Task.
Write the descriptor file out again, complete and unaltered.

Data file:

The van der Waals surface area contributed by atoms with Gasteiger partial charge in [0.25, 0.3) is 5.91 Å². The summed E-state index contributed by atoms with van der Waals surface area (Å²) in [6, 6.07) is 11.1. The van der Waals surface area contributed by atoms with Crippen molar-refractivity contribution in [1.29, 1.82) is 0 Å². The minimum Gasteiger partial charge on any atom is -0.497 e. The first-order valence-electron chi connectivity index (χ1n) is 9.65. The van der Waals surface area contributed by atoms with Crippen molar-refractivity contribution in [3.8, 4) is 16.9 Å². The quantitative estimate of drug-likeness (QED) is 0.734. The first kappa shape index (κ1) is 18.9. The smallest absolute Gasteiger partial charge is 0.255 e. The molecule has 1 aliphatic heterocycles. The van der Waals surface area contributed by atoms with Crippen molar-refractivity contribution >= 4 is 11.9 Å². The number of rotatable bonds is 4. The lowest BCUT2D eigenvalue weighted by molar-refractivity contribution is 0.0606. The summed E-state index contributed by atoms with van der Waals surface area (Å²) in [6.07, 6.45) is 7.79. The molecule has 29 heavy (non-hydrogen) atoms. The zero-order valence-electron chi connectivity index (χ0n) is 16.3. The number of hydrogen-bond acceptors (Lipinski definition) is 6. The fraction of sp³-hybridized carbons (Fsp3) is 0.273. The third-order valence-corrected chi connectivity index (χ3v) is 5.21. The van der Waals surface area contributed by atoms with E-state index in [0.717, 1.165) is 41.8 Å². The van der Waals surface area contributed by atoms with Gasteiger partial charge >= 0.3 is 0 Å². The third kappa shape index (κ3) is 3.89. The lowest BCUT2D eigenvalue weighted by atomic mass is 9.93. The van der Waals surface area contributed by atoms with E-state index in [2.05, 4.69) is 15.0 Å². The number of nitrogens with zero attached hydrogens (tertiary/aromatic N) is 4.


The van der Waals surface area contributed by atoms with Gasteiger partial charge in [0.25, 0.3) is 5.91 Å². The summed E-state index contributed by atoms with van der Waals surface area (Å²) in [6, 6.07) is 11.1. The van der Waals surface area contributed by atoms with Crippen molar-refractivity contribution in [1.29, 1.82) is 0 Å². The minimum Gasteiger partial charge on any atom is -0.497 e. The first-order valence-electron chi connectivity index (χ1n) is 9.65. The van der Waals surface area contributed by atoms with Crippen molar-refractivity contribution in [3.8, 4) is 16.9 Å². The quantitative estimate of drug-likeness (QED) is 0.734. The first kappa shape index (κ1) is 18.9. The smallest absolute Gasteiger partial charge is 0.255 e. The molecule has 1 aliphatic heterocycles. The van der Waals surface area contributed by atoms with Crippen molar-refractivity contribution >= 4 is 11.9 Å². The number of rotatable bonds is 4. The lowest BCUT2D eigenvalue weighted by molar-refractivity contribution is 0.0606. The summed E-state index contributed by atoms with van der Waals surface area (Å²) in [6.07, 6.45) is 7.79. The molecule has 29 heavy (non-hydrogen) atoms. The zero-order valence-electron chi connectivity index (χ0n) is 16.3. The number of hydrogen-bond acceptors (Lipinski definition) is 6. The fraction of sp³-hybridized carbons (Fsp3) is 0.273. The third-order valence-corrected chi connectivity index (χ3v) is 5.21. The van der Waals surface area contributed by atoms with E-state index in [0.717, 1.165) is 41.8 Å². The van der Waals surface area contributed by atoms with Gasteiger partial charge >= 0.3 is 0 Å². The third kappa shape index (κ3) is 3.89. The lowest BCUT2D eigenvalue weighted by atomic mass is 9.93. The van der Waals surface area contributed by atoms with E-state index in [2.05, 4.69) is 15.0 Å². The number of nitrogens with zero attached hydrogens (tertiary/aromatic N) is 4.